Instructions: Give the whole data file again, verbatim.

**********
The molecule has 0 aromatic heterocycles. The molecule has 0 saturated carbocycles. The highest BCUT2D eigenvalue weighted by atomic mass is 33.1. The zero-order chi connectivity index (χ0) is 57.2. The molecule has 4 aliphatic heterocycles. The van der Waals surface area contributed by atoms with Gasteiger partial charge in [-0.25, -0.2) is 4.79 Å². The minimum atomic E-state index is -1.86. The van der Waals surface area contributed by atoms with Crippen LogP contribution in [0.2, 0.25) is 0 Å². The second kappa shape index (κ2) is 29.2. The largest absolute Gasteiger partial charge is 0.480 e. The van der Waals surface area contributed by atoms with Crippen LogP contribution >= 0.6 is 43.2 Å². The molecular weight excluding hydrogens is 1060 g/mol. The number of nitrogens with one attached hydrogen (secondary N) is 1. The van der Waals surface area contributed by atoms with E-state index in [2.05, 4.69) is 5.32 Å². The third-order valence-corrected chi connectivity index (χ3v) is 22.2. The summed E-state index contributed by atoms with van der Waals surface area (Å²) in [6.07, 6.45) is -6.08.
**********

The molecule has 0 aromatic heterocycles. The molecule has 0 saturated carbocycles. The highest BCUT2D eigenvalue weighted by atomic mass is 33.1. The zero-order chi connectivity index (χ0) is 57.2. The molecule has 4 aliphatic heterocycles. The van der Waals surface area contributed by atoms with Gasteiger partial charge in [-0.25, -0.2) is 4.79 Å². The minimum atomic E-state index is -1.86. The van der Waals surface area contributed by atoms with Crippen LogP contribution in [0.2, 0.25) is 0 Å². The second kappa shape index (κ2) is 29.2. The largest absolute Gasteiger partial charge is 0.480 e. The van der Waals surface area contributed by atoms with Crippen LogP contribution >= 0.6 is 43.2 Å². The molecular weight excluding hydrogens is 1060 g/mol. The number of nitrogens with one attached hydrogen (secondary N) is 1. The van der Waals surface area contributed by atoms with E-state index in [2.05, 4.69) is 5.32 Å². The third-order valence-corrected chi connectivity index (χ3v) is 22.2. The summed E-state index contributed by atoms with van der Waals surface area (Å²) in [6.07, 6.45) is -6.08.